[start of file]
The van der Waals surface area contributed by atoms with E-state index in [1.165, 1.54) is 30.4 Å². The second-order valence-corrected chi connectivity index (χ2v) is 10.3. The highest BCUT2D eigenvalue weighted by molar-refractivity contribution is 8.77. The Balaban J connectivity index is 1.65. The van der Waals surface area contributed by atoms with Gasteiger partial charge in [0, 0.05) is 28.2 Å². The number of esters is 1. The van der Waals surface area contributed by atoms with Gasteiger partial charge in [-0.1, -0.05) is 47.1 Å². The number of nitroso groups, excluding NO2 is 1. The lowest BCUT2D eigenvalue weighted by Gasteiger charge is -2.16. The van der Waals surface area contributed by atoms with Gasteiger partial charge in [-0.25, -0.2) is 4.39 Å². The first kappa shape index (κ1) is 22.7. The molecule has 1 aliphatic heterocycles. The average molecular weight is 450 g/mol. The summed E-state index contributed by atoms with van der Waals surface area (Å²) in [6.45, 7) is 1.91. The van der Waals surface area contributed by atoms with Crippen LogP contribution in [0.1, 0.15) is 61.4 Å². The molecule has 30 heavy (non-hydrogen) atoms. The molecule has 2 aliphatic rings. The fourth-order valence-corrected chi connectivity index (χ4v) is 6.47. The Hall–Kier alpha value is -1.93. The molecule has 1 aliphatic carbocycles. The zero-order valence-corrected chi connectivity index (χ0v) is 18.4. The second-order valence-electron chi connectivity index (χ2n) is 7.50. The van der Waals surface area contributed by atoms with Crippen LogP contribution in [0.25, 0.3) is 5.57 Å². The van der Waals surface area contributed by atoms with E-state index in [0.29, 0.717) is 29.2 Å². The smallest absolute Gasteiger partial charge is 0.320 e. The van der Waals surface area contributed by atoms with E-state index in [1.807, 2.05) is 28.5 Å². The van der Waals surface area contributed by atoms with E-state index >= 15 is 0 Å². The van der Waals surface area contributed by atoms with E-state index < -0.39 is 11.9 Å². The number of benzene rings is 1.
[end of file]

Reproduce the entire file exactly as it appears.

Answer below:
The van der Waals surface area contributed by atoms with E-state index in [1.165, 1.54) is 30.4 Å². The second-order valence-corrected chi connectivity index (χ2v) is 10.3. The highest BCUT2D eigenvalue weighted by molar-refractivity contribution is 8.77. The Balaban J connectivity index is 1.65. The van der Waals surface area contributed by atoms with Gasteiger partial charge in [0, 0.05) is 28.2 Å². The number of esters is 1. The van der Waals surface area contributed by atoms with Gasteiger partial charge in [-0.1, -0.05) is 47.1 Å². The number of nitroso groups, excluding NO2 is 1. The lowest BCUT2D eigenvalue weighted by Gasteiger charge is -2.16. The van der Waals surface area contributed by atoms with Gasteiger partial charge in [-0.25, -0.2) is 4.39 Å². The first kappa shape index (κ1) is 22.7. The molecule has 1 aliphatic heterocycles. The average molecular weight is 450 g/mol. The summed E-state index contributed by atoms with van der Waals surface area (Å²) in [6.45, 7) is 1.91. The van der Waals surface area contributed by atoms with Crippen LogP contribution in [0.1, 0.15) is 61.4 Å². The molecule has 30 heavy (non-hydrogen) atoms. The molecule has 2 aliphatic rings. The fourth-order valence-corrected chi connectivity index (χ4v) is 6.47. The Hall–Kier alpha value is -1.93. The molecule has 1 aliphatic carbocycles. The zero-order valence-corrected chi connectivity index (χ0v) is 18.4. The second-order valence-electron chi connectivity index (χ2n) is 7.50. The van der Waals surface area contributed by atoms with Crippen LogP contribution in [0.25, 0.3) is 5.57 Å². The van der Waals surface area contributed by atoms with E-state index in [0.29, 0.717) is 29.2 Å². The smallest absolute Gasteiger partial charge is 0.320 e. The van der Waals surface area contributed by atoms with E-state index in [1.807, 2.05) is 28.5 Å². The van der Waals surface area contributed by atoms with E-state index >= 15 is 0 Å². The van der Waals surface area contributed by atoms with E-state index < -0.39 is 11.9 Å². The number of benzene rings is 1.